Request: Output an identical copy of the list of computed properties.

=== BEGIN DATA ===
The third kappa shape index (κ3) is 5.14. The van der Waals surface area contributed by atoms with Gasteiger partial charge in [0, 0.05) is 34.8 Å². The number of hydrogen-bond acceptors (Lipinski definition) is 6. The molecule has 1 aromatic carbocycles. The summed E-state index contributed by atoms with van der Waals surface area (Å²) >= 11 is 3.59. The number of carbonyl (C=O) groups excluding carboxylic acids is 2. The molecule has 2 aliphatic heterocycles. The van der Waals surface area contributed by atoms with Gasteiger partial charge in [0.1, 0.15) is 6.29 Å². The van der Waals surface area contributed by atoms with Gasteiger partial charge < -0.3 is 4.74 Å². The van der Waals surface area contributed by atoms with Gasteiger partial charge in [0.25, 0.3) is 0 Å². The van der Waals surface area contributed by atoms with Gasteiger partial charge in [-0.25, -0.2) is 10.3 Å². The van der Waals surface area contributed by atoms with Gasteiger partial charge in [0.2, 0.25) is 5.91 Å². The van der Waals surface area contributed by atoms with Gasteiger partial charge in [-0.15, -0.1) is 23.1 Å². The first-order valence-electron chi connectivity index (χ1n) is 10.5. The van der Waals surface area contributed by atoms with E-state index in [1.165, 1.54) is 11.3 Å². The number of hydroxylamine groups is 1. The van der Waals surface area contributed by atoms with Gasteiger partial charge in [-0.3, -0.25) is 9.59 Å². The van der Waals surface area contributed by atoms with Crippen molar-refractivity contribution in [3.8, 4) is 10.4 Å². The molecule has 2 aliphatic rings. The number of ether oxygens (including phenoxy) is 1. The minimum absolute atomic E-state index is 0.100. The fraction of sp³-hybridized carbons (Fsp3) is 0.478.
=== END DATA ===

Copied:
The third kappa shape index (κ3) is 5.14. The van der Waals surface area contributed by atoms with Gasteiger partial charge in [0, 0.05) is 34.8 Å². The number of hydrogen-bond acceptors (Lipinski definition) is 6. The molecule has 1 aromatic carbocycles. The summed E-state index contributed by atoms with van der Waals surface area (Å²) >= 11 is 3.59. The number of carbonyl (C=O) groups excluding carboxylic acids is 2. The molecule has 2 aliphatic heterocycles. The van der Waals surface area contributed by atoms with Gasteiger partial charge in [0.1, 0.15) is 6.29 Å². The van der Waals surface area contributed by atoms with Gasteiger partial charge < -0.3 is 4.74 Å². The van der Waals surface area contributed by atoms with Gasteiger partial charge in [0.25, 0.3) is 0 Å². The van der Waals surface area contributed by atoms with Gasteiger partial charge in [-0.25, -0.2) is 10.3 Å². The van der Waals surface area contributed by atoms with Gasteiger partial charge in [0.2, 0.25) is 5.91 Å². The van der Waals surface area contributed by atoms with Gasteiger partial charge in [-0.15, -0.1) is 23.1 Å². The first-order valence-electron chi connectivity index (χ1n) is 10.5. The van der Waals surface area contributed by atoms with E-state index in [1.165, 1.54) is 11.3 Å². The number of hydroxylamine groups is 1. The van der Waals surface area contributed by atoms with Gasteiger partial charge in [-0.3, -0.25) is 9.59 Å². The van der Waals surface area contributed by atoms with Crippen molar-refractivity contribution in [3.8, 4) is 10.4 Å². The molecule has 2 aliphatic rings. The number of ether oxygens (including phenoxy) is 1. The minimum absolute atomic E-state index is 0.100. The fraction of sp³-hybridized carbons (Fsp3) is 0.478.